“Right to the City” and the Structure of Civic Organizational Fields: Evidence from Cape Town
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This article proposes a network analytic approach to the role of frames in shaping the structure of civic organizational fields. Adopting a perspective from the global South, it looks at the impact of the expression “Right to the city” (RTC) over alliance building among civil society actors, exploring patterns of collaborative ties among 129 civil society organizations active in Cape Town from 2012 to 2014. The article addresses two broad questions: What is the relation between RTC and other frames that are also frequently invoked to describe urban struggles and issues? Does the RTC frame affect the structure of urban civic organizational fields in significant ways? Data suggest that while RTC plays a significant role in local civil society, it is neither the only interpretative frame that Capetonian civic organizations draw upon to characterize their activity, nor the more salient. “Urban conservation,” especially tied to nature conservation and environmental issues, actually shapes the structure of local organizational fields in a sharper manner. This is, however, a potentially more divisive frame, rooted as it is in the apartheid legacy that still shapes urban dynamics in the city.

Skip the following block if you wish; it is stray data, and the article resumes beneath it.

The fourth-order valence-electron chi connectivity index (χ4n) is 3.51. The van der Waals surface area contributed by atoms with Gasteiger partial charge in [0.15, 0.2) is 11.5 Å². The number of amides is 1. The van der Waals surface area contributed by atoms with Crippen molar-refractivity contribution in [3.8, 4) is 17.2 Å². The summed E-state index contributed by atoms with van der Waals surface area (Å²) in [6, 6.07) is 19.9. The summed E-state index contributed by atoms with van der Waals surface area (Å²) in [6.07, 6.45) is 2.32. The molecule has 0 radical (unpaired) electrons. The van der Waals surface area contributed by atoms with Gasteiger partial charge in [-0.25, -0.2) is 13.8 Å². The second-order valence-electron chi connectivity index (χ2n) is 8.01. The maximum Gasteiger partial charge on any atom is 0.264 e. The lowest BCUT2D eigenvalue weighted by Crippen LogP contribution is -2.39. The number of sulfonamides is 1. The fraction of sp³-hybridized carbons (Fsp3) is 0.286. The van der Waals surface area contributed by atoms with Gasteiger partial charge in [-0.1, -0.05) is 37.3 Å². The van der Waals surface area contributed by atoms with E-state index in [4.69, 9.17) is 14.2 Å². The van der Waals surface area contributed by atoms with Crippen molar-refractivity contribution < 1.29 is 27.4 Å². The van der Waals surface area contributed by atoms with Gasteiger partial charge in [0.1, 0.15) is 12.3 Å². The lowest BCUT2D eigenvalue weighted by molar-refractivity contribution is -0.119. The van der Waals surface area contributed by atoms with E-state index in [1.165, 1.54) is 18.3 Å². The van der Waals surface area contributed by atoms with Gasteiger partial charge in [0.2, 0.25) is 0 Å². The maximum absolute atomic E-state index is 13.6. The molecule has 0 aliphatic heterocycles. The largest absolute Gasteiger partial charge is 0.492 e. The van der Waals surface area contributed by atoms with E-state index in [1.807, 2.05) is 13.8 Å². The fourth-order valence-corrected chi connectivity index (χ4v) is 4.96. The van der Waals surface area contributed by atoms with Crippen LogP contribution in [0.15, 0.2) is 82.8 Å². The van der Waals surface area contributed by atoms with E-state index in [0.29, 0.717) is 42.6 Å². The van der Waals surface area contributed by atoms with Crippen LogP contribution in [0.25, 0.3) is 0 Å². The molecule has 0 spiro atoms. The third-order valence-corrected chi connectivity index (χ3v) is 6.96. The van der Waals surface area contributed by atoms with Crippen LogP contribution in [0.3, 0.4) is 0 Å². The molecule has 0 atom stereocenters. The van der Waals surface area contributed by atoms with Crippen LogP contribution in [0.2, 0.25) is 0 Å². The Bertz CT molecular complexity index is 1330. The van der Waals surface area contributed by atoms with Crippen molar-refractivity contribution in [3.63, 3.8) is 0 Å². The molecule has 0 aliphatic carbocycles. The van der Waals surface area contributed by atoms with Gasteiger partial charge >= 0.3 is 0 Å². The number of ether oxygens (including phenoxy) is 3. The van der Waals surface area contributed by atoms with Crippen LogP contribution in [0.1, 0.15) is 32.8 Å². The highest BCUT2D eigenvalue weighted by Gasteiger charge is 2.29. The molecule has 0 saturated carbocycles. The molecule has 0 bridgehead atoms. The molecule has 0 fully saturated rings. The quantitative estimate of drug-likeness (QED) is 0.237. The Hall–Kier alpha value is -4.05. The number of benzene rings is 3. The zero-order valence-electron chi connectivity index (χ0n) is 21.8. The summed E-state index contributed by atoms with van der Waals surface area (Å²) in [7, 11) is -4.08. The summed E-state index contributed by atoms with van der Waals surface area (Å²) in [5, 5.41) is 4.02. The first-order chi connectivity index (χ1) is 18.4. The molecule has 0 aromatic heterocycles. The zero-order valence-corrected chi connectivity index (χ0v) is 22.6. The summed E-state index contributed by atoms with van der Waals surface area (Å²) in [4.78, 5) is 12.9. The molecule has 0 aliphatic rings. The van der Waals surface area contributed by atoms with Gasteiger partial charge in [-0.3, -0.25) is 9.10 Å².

KeywordsCivic organizational fields Urban environment Right to the city Collective action frames Inter-organizational alliances
Data for this paper come from The CIVNET Study, an investigation of networks of citizens’ organizations in Cape Town, conducted between 2012 and 2014 under the leadership of Henrik Ernstson, in the context of the project “Socioecological Movements and Transformative Collective Action in Urban Ecosystems (MOVE),” funded by the Swedish Research Council—Formas (Contract 211-2011-1519). We are grateful to Formas for its support and to the Voluntas editors and reviewers for their comments.
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